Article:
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Wall Street mixed on Cisco's growth

The networking giant says it expects an eventual recovery from a slowing economy, but analysts are debating whether it will ever regain its former glory.

Cisco Systems largely held its ground on Wall Street on Tuesday.

Shares slipped 7 percent at the opening bell Tuesday then inched back up, after the company warned it would miss third-quarter estimates. Cisco said it would eventually recover from a slowing economy, but analysts were debating whether it would ever regain its former glory.

Cisco said Monday that it expects third-quarter per-share earnings to be in the low single digits, with revenue falling 30 percent from the $6.75 billion it posted in the second quarter. Wall Street was expecting the company to report earnings of 8 cents per share on revenue of around $5.95 billion, according to First Call.

Shares closed down 54 cents, or about 3 percent, to $16.66, with more than 179 million shares trading hands.

In March, Cisco had announced it would lay off 8,000 workers amid concerns that economic problems present in North America could spread overseas, prompting many analysts to slash targets for the San Jose, Calif.-based company. On Monday, it upped that figure to 8,500.

So while Monday's news was not much of a shock to analysts, the size of the company's planned write-offs was surprising. Cisco said it would take a charge of $800 million to $1.2 billion because of a restructuring, as well as a $2.5 billion charge to write off excess inventory.

Though that charge is large, it should allow the company "to relatively protect its margin structure in the near term," wrote J.P. Morgan Chase analyst Gregory Geiling.

Geiling was somewhat optimistic that things could eventually turn around for the company, writing in a research note that "while the lack of earnings visibility continues to keep us neutral on the stock in the near term, we remain strong in our belief that Cisco is one of the stocks we would come back to the quickest once the definitive signs of macro spending trends begin to improve."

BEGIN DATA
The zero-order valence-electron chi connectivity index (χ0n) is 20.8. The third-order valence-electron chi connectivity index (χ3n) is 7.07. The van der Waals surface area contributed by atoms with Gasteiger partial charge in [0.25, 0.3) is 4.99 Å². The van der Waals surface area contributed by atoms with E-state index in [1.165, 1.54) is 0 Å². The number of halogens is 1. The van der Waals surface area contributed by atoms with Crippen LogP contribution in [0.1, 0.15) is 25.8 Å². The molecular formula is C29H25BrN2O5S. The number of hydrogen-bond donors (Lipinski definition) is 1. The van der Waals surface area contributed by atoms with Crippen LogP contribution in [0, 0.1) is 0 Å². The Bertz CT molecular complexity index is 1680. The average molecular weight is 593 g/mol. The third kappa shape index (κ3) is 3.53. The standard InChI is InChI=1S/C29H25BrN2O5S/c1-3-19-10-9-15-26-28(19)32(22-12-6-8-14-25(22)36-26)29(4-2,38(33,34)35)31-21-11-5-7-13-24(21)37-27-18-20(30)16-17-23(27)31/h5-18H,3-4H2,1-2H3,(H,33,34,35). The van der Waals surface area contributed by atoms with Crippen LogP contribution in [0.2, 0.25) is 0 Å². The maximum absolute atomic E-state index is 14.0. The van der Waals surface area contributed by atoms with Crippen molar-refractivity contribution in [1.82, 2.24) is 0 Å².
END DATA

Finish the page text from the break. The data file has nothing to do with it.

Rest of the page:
That view was backed up by Merrill Lynch's Michael Ching, who noted that the company "has a debt-free balance sheet and continues to generate cash, the tools for future growth."

"We believe that Cisco will remain the leader in the networking infrastructure market, and that once the industry recovers, Cisco will be front and center," he wrote, adding that he was maintaining his "immediate-term accumulate" rating on the stock, although he lowered fiscal 2001 earnings estimates from 50 cents per share to 38 cents and 2002 estimates from 51 cents per share to 24 cents.

But other analysts were more skeptical about the company's claims that it would see growth rates of 30 percent to 50 percent after the economy picks up again. Some questioned whether the recovery would come as soon as Cisco predicted, while others doubted whether Cisco would necessarily be the company that would benefit from it.

"We do not believe that this is strictly a function of macroeconomic issues for Cisco, and in our opinion, Cisco has lost much of its leadership position!" exclaimed Robertson Stephens analyst Paul Johnson. "We believe their leading competitors will continue to take market share from Cisco at an accelerated pace throughout the slowdown, especially in the service provider-focused product arena.

"In fact, we believe that the lengthening sell cycles may give incumbent carriers (many of which are Cisco houses) a chance to really experience next-generation equipment in the labs and, as a result, move away from Cisco products."

Johnson said that he was maintaining his "market performer" rating on the stock.

Dresdner Kleinwort Wasserstein analyst Ariane Mahler noted that Cisco's return to high growth could take longer than predicted, saying that "while Cisco still believes this target is achievable, its near-complete lack of visibility into fiscal 2002 and beyond leaves ample room for the timing of such event to be pushed into the distant future."

And while some areas of the company could continue to see strong growth, it's doubtful that the entire company could maintain the astronomical growth rates it's had in the past, said Steve Kamman, an analyst at CIBC World Markets.

"It's the price of success," Kamman said. "Everything Cisco has done to become such a fantastically great company has led to the problems they face now. You've got to give them their due for what they've achieved, but the market is relentlessly forward-looking."

News.com's Wylie Wong contributed to this report.